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Hot Topic Blog - Oral/Pharyngeal Sensory-Motor, Orofacial Myofunctional, & Airway Information


By Krupa Venkatraman, Speech-Language Pathologist in India

October 2017


Oral Placement Therapy (Explanation of some treatment techniques used in case study)

Sara Rosenfeld-Johnson coined the term Oral Placement Therapy (OPT) and explained the use of her therapeutic tools in her 2009 book Oral Placement Therapy for Speech and Feeding. According to Merkel-Walsh and Bahr (2014), OPT is an updated version of Van Riper’s Phonetic Placement Therapy (PPT, Van Riper, 1978).

The term Oral Placement Disorder (OPD) was suggested by Bahr and Rosenfeld-Johnson (2010). Children with OPDs are those who cannot imitate target speech sounds with mere auditory and visual stimuli. Instead, they require additional tactile and proprioceptive stimuli to improve speech and feeding (Bahr and Rosenfeld-Johnson, 2010). Oral placement approaches have been used in a number of speech methods. These include PROMPT (Prompts for Restructuring Oral Muscular Phonetic Targets), moto-kinesthetics, palatometry, ultra-sound imaging, and other methods (Bahr & Rosenfeld-Johnson, 2010).

OPT is not non-speech oral motor exercise (NSOME). Bahr and Rosenfeld-Johnson (2010) reported that though some of the techniques used in NSOME may appear in OPT, OPT targets only speech movements. Cheek puffing and/or tongue waging are not part of OPT as indicated by Lof (2009). NSOME only targets generalized muscle groups without a relationship to actual speech movements.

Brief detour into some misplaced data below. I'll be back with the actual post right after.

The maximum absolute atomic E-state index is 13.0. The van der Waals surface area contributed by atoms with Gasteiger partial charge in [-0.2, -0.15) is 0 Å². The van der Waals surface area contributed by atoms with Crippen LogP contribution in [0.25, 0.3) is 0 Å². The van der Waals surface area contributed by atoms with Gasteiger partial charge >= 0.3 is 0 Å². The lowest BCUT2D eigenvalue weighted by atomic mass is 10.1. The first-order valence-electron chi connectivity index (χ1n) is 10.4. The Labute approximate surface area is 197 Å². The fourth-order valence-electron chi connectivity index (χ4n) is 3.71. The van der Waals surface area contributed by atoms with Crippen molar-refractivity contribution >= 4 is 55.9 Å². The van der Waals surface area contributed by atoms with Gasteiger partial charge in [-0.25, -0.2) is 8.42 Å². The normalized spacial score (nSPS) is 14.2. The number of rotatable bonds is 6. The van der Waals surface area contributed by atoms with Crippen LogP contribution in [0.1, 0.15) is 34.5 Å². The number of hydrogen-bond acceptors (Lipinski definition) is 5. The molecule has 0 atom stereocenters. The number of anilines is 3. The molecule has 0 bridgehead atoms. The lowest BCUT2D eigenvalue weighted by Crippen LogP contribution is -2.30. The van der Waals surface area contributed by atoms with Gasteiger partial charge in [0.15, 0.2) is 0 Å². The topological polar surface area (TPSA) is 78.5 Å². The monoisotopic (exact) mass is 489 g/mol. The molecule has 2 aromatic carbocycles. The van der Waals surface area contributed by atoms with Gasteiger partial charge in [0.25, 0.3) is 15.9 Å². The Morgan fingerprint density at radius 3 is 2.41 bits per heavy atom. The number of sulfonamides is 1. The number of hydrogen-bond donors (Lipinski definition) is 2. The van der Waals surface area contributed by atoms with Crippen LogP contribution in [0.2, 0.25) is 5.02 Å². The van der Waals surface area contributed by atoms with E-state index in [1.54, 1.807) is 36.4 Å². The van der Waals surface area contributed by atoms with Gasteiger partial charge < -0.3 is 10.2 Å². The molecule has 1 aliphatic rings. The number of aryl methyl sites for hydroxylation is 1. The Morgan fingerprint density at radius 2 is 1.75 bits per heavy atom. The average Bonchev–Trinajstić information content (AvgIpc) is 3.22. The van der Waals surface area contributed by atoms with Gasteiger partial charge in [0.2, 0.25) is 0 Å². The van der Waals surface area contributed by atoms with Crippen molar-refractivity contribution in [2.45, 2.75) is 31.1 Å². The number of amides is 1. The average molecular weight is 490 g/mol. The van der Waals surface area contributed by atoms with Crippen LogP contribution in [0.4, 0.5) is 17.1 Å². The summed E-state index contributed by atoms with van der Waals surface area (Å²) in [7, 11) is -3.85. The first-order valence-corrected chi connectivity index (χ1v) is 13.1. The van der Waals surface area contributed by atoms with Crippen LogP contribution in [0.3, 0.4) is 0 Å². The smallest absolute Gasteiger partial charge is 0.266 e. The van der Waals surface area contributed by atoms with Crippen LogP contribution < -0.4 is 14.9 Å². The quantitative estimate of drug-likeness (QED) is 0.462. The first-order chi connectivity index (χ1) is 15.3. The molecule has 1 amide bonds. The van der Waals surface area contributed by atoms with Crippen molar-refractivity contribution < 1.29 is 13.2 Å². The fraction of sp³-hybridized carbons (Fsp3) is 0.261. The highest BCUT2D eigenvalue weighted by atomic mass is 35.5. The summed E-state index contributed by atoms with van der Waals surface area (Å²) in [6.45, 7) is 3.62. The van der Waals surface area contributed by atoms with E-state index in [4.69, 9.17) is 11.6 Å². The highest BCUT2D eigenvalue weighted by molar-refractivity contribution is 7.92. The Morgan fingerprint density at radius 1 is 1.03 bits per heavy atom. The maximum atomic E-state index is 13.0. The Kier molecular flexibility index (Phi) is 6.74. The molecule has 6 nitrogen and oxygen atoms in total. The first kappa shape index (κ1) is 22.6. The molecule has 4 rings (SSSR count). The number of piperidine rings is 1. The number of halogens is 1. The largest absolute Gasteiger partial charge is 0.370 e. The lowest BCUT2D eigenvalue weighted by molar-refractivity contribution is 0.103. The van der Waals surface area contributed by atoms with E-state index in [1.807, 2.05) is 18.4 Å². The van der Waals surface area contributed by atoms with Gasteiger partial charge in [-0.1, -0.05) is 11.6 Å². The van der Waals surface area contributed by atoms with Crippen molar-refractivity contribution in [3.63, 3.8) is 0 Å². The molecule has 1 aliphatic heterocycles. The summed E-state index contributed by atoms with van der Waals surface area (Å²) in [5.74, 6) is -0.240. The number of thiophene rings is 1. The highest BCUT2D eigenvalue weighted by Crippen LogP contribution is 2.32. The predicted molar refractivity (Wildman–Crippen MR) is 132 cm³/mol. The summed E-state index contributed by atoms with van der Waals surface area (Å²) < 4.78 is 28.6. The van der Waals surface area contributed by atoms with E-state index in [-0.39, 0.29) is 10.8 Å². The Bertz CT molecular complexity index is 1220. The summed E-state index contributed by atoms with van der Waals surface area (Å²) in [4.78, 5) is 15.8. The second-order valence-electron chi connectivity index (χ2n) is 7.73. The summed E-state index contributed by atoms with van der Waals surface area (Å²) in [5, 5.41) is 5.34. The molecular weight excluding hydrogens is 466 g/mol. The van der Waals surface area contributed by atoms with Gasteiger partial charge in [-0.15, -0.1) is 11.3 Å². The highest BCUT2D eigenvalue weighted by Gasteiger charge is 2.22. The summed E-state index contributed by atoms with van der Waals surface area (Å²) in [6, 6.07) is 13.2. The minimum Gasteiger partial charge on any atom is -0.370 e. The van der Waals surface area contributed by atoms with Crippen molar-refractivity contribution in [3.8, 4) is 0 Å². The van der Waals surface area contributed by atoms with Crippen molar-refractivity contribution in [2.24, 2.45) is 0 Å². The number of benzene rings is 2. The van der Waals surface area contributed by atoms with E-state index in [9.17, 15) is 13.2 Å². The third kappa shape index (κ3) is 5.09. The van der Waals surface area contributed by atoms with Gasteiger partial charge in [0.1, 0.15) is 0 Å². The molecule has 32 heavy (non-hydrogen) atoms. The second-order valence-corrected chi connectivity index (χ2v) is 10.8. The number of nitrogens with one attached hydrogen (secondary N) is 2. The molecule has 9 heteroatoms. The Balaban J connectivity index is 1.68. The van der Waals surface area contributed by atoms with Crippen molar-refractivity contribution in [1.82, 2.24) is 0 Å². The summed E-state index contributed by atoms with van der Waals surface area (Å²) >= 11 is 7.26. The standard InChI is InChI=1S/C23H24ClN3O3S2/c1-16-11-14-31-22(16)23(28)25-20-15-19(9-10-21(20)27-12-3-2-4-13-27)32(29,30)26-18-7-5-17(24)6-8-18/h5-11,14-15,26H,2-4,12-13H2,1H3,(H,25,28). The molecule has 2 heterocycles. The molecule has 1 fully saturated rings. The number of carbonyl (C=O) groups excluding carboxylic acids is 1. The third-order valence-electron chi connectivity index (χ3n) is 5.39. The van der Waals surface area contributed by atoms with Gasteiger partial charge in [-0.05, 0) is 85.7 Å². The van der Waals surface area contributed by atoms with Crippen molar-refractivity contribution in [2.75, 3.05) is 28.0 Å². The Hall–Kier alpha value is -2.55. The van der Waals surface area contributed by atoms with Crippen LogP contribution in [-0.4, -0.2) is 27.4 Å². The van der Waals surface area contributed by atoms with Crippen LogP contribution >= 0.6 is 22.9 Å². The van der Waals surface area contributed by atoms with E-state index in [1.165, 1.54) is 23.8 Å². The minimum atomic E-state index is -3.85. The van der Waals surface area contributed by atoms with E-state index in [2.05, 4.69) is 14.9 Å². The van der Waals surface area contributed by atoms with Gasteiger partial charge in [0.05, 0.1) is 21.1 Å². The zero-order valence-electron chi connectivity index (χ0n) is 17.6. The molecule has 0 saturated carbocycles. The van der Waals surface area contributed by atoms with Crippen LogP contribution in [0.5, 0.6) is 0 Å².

Marshalla (2008) completed a historical review of the literature demonstrating that PPT/OPT have been used historically in the treatment of children with speech disorders and these approaches are different from NSOME. OPT targets specific muscle groups to actually attain speech sounds using an aided approach (e.g., the use of appropriately sized bite blocks to facilitate and attain the front, spread-lip vowel sounds and the mid-vowel “uh;” the use of appropriately sized jaw closure tubes to facilitate and attain the back round-lip vowel sounds, etc.).

Modern motor learning theories (e.g., schema and dynamic systems theories) suggest specific fine motor skills for speech cannot be attained by training generalized muscle groups because speech has unique motor plans or gestures (Kent, 2008; Maas, Robin, Austermann Hula, Freedman, Wulf, Ballard, & Schmidt, 2008). Bahr and Rosenfeld-Johnson (2010) felt therapists needed to facilitate actual speech movements, speech sounds, syllables, words, etc. from unison or imitation to spontaneous speech. This technique involves speech training which, in turn, can improve expressive language skills. It is a part-to-whole approach advocating the development of speech to achieve and support semantic and syntactic development.

OPT employs the use of tools such as bite blocks, jaw closure tubes, and other devices for jaw, lip, tongue, phonatory, and respiratory grading needed to improve speech sound production. It incorporates sensory-motor techniques similar to those used in occupational and physical therapy treatments.